Resilience – Pushing past rejection

Today, I listened to the 88 Cups of Tea podcast, Episode 155, an interview with Julie Dao on pushing past rejection.

Pro Tip: “Get back to loving writing.”

“You can be the best writer ever, you could write the greatest story, and still be told no over, and over, and over. So you have to separate that being a writer and being an author is not always about talent – it’s about perseverance. It’s about wanting something more than anything you’ve ever wanted before and letting that desire to overcome help you push past all of the rejections.”

This interview begins with Julie’s story, her path to becoming published.

I won’t delve too deeply into that part of the interview, except to say that writing fanfiction had made her feel like becoming an author was actually possible.

In this one respect, my (short) journey mirrors Julie’s. I doubt I’d be brave enough to attempt novel writing had it not been for the incredible support I received from fanfic readers and writers.

It’s an amazing feeling having people you don’t know love your work and clamour for more.  

Julie didn’t have an easy go of it. She’d been writing for 8 years before she landed an agent, who she met through PidMad. She’d written 6 full novels before her her first novel was purchased by a publisher.

The hardest part for her was the year just prior to an agent offering to represent her work, as she had 15 agents sit with her full manuscript for over a year. She became depressed and started thinking about giving up on her dream.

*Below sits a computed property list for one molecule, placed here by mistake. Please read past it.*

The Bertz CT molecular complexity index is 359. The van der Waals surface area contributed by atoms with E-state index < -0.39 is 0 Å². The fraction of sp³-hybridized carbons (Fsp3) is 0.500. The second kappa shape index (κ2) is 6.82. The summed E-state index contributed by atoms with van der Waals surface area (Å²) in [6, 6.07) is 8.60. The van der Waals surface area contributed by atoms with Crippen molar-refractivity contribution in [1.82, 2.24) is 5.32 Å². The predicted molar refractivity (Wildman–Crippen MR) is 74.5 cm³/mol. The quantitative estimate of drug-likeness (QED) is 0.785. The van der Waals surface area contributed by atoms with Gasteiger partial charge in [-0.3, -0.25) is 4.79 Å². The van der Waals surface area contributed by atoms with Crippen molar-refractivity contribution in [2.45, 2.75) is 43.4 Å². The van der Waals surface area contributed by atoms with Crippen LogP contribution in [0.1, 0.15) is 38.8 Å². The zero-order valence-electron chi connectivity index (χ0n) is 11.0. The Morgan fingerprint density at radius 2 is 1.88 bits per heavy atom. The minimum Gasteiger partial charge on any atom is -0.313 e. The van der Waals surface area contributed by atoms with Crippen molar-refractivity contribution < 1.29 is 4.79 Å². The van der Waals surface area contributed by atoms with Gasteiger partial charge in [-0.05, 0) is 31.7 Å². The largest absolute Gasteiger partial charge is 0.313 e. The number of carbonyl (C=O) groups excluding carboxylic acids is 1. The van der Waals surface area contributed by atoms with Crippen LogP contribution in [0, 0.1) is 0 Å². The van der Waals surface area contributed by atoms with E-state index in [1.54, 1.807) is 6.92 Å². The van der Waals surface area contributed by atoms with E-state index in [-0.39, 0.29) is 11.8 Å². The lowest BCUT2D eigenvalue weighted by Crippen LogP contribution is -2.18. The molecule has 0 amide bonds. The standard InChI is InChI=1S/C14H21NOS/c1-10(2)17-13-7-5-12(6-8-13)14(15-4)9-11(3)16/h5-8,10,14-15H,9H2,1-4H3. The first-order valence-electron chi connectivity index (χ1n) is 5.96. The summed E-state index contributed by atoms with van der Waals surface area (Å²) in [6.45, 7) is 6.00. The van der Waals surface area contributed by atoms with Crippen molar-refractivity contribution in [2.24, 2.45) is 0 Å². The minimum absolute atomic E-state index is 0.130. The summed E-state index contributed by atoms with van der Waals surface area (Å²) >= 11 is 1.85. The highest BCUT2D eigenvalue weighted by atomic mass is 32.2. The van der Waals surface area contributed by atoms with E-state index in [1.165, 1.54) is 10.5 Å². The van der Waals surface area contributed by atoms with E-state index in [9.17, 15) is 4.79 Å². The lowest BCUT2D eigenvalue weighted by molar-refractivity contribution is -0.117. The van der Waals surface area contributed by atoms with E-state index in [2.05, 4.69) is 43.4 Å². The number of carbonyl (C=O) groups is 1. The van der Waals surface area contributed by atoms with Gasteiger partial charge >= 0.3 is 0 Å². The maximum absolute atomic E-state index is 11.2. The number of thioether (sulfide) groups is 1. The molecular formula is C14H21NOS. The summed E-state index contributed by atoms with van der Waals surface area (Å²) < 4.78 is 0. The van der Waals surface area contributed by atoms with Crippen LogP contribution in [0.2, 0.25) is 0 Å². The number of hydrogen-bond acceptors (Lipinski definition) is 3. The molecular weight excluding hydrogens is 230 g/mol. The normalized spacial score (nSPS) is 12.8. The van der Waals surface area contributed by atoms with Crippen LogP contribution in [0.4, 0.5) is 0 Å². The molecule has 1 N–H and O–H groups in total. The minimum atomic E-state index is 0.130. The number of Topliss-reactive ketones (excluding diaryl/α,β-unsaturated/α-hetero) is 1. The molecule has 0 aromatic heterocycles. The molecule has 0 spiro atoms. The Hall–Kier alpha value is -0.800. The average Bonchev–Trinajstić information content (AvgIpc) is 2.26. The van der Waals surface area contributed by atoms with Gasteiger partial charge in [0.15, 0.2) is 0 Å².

Julie hit rock bottom when an agent asked for an R & R (a revise and resubmit). The agent called, didn’t offer representation, but gave Julie ideas for revisions. Julie took all those ideas to heart. She worked for 6 months on revisions. Then, after all that work, the agent rejected the story because she didn’t like it anymore.

During that year of hell, Julie found that all of the marketing parts of becoming an author had worn her down. She decided to get back to loving writing.

Julie explained, “Authors have to be marketers, but writers can just love words.”

“Being a writer and being an author isn’t always about talent. You have to separate that out. It’s about perseverance. It’s about wanting something more than anything you’ve ever wanted before. And … [use] that desire to push back all of the rejections. Because we all get rejections. No one is agented on the first try or published on the first try.”

Julie said that things got a lot easier after she realized that “rejection is an inevitable part of our business. Once I learned that being told ‘no’ is a natural and normal thing, it became easier to keep pushing on.”

While those 15 agents sat with her work for over a year, she decided to stop querying altogether. She took time to write a story just for herself. And that was the mindset that she was in when she wrote the book that was eventually published.

Julie shared that one of her mistakes was in thinking that it was smooth sailing after she had representation. The book that scored her an agent wasn’t purchased by a publisher. She received 30 rejections from publishers in the months that followed.

So, even though she’d gotten in the door, there was another series of doors that kept slamming in her face.

She said it’s incredibly important to write something for yourself first. A story you love, even if no one else ever wants it.

Julie closed the interview with this advice: “The day you give up could be the day before your dream comes true. Another day could bring something completely different. Each day is full of possibilities that you don’t know existed before.”

“So when you go to bed, and you feel dejected, just remember that the next day could bring something new. Be proud of what you’re writing and have confidence in your own work.” 

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